Editor’s Note: This week, Throwback Thursday looks back on the contributions of “Father of Rock and Roll.”
Every now and then someone comes along, grabs the universe by the tail, and shakes it, waking it up to the dawn of a new adventure. Beethoven. Mozart. Robert Johnson. Django Reinhardt. Muddy Waters. Miles Davis. Bob Dylan. These talented individuals each brought a new vision for music to the world, enriching the human experience in the process. Their vision opened previously unexplored paths of learning, discovery, and spiritual joy for others to travel for themselves.
In some instances, the work of these gypsy journeymen gives birth to a movement. Robert Johnson was the amalgamation of the great Delta blues players, and it can be argued that his work was a basic building block of the blues, folk, and even rock genres. Django Reinhardt brought Gypsy Swing to the fore, and along with Charlie Christian, proved the worth of the guitar as an instrument in the performance of popular music. Christian was also among the first to play a guitar through an amplifier, convincing even the doubtful Benny Goodman that this had merit. Muddy Waters brought the delta music of Mississippi with him to Chicago as did so many before him. In a stroke of genius, and also as an eventual necessity, he too would plug his guitar into an amplifier, and the blues would never be the same.
Today, Chuck Berry is generally regarded as the “Father of Rock and Roll.” From 1955 until 1962, he was writing, performing, and recording a string of hits on the Chess label that included “Maybellene,” “Roll Over Beethoven,” “Rock and Roll Music,” “School Days,” “Sweet Little Sixteen,” and “Johnny B. Goode.”
After being released from prison in 1963 after serving one and one-half years following his conviction in what many consider a racially driven trial for violating the Mann Act, Berry found that artists had reworked some of his songs. Among these was the Beach Boy’s hit “Surfin’ U.S.A.,” which had “borrowed” the melody from his “Sweet Little Sixteen.” He was also still quite popular because top tier British groups such as the Beatles and the Rolling Stones had been performing their own versions of his songs.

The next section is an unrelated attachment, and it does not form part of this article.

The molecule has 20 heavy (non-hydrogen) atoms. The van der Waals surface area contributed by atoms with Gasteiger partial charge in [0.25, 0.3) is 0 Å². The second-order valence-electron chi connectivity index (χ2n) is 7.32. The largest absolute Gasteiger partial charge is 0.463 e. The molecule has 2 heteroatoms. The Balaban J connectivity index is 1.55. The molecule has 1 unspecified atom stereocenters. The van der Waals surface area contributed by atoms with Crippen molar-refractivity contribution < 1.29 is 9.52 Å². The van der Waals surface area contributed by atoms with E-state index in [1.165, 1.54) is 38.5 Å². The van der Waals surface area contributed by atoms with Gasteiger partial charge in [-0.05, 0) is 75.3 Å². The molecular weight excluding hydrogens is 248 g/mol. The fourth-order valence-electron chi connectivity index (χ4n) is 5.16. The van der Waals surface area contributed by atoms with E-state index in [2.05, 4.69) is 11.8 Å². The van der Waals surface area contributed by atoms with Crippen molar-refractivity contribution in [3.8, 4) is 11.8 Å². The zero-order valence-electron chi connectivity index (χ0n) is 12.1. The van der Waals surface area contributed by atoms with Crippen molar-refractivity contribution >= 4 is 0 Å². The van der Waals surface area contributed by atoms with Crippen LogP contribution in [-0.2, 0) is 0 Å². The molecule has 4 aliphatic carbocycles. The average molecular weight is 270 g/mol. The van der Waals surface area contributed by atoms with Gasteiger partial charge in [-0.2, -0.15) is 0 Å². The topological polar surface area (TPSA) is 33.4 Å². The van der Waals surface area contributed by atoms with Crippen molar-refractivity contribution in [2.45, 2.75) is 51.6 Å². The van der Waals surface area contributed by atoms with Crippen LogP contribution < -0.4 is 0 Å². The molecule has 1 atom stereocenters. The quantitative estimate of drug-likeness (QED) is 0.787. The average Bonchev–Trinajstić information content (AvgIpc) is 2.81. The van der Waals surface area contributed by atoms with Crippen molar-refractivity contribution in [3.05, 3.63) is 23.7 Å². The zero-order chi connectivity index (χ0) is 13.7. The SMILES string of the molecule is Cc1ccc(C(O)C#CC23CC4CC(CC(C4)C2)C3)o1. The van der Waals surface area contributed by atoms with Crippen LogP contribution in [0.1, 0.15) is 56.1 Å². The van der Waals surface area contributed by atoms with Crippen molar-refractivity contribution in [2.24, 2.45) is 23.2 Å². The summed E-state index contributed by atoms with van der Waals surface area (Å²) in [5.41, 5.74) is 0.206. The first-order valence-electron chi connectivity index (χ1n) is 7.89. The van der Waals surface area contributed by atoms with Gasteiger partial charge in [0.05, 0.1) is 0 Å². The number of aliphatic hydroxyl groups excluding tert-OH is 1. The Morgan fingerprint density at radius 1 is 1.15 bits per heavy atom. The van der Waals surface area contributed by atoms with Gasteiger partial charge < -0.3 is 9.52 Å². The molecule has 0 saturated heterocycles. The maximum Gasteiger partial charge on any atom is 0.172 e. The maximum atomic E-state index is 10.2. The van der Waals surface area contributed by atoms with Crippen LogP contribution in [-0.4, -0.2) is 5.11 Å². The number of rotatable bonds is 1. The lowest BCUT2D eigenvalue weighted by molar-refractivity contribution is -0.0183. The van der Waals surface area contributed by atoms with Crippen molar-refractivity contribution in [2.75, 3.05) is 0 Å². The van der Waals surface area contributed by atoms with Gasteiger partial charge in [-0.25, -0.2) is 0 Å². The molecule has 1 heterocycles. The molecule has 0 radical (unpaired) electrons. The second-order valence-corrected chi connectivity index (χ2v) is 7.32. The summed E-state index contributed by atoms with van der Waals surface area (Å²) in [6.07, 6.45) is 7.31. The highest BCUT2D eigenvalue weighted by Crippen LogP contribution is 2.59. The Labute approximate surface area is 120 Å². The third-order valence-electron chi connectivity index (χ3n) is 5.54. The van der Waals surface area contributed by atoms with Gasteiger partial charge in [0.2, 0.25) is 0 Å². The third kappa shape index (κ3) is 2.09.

He wrote new songs including “No Particular Place to Go,” “You Never Can Tell,” and “Nadine.” He released five albums for his Mercury label between 1966 and 1969, including a live album, Live at Fillmore Auditorium, which had the Steve Miller Band backing him! He would do live concert shows and overseas tours as well. In 1970 he returned to the Chess label, where he had his only number one hit, a live version of him performing “My Ding-a-Ling.” Over the years he has continued to perform, and just this week, he announced on his birthday he is releasing a new studio album next year. This will be his first new studio album since his 1979 Atco release, Rock It.
So what makes him so special that to this day, Keith Richards is never on tour without having Chuck Berry’s music with him? Never. Ted Nugent has said, “If you don’t know every Chuck Berry lick, you can’t play rock guitar.” John Lennon opined, “If you tried to give rock and roll another name, you might call it ‘Chuck Berry’.”
As Miles Davis had freed musicians from the norm with his 1959 masterpiece, Kind of Blue, which saw musicians not basing the song structure on chord changes, but instead taking a basic theme and then free-form soloing, Berry freed guitarists by dropping out of his rhythm playing to solo, and then seamlessly dropping back into the rhythm. Prior to this, this had only been done in Gypsy jazz, and swing orchestras, but Berry was doing it in a morphing of country, swing, rockabilly, and rhythm and blues. And he did it continuously, with ease. This morphing of styles that he was playing would become “Rock and Roll.”
In addition to switching between rhythm and soloing pretty-as-you-please, and combining many styles of music into a coherent, cohesive new sound, he had people, black and white, dancing to his beat. Then to top that off, he was entertaining them with stage panache such as his “duck walk” while he played. The crowd was moving and grooving, and so was he. They fed off of each other. It cannot be overstated just how much of an achievement it was having his music enthusiastically received by both white and black audiences. So-called “Race Records” and “Race Music” was a very real thing, and to be able to breach that was pretty substantial.
Berry’s music has been covered by everyone from the Beatles to Elton John. In 1984 he received the Grammy Lifetime Achievement Award, and in 2000 the Kennedy Center Honors. Rolling Stone magazine has him listed as number 6 on their listing of the “100 Greatest Guitarists of All Time” in 2003. He was also one of the first ten inductees into the Rock and Roll Hall of Fame upon its opening in 1986.
At 90 years young, Chuck Berry is still not finished writing his story, and an astonishing tale it is.